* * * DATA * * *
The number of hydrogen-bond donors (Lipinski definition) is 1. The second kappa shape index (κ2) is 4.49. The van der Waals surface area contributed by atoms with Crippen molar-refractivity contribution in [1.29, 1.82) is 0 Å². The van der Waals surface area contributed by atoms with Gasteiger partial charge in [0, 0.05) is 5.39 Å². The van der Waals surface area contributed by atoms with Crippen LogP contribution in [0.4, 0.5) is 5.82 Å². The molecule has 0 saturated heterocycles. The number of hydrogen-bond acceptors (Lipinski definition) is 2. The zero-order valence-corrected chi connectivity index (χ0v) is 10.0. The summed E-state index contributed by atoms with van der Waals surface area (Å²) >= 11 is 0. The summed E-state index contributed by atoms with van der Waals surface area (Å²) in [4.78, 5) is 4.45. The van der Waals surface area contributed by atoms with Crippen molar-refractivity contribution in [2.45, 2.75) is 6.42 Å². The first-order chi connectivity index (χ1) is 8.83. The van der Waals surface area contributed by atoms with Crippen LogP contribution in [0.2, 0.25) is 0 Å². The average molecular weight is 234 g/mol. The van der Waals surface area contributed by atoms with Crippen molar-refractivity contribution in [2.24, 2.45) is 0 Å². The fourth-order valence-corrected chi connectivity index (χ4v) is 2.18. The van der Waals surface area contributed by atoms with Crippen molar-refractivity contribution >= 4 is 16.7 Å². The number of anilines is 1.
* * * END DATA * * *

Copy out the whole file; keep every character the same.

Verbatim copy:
The number of hydrogen-bond donors (Lipinski definition) is 1. The second kappa shape index (κ2) is 4.49. The van der Waals surface area contributed by atoms with Crippen molar-refractivity contribution in [1.29, 1.82) is 0 Å². The van der Waals surface area contributed by atoms with Gasteiger partial charge in [0, 0.05) is 5.39 Å². The van der Waals surface area contributed by atoms with Crippen LogP contribution in [0.4, 0.5) is 5.82 Å². The molecule has 0 saturated heterocycles. The number of hydrogen-bond acceptors (Lipinski definition) is 2. The zero-order valence-corrected chi connectivity index (χ0v) is 10.0. The summed E-state index contributed by atoms with van der Waals surface area (Å²) >= 11 is 0. The summed E-state index contributed by atoms with van der Waals surface area (Å²) in [4.78, 5) is 4.45. The van der Waals surface area contributed by atoms with Crippen molar-refractivity contribution in [2.45, 2.75) is 6.42 Å². The first-order chi connectivity index (χ1) is 8.83. The van der Waals surface area contributed by atoms with Crippen LogP contribution in [0.2, 0.25) is 0 Å². The average molecular weight is 234 g/mol. The van der Waals surface area contributed by atoms with Crippen molar-refractivity contribution in [2.24, 2.45) is 0 Å². The fourth-order valence-corrected chi connectivity index (χ4v) is 2.18. The van der Waals surface area contributed by atoms with Crippen molar-refractivity contribution >= 4 is 16.7 Å². The number of anilines is 1.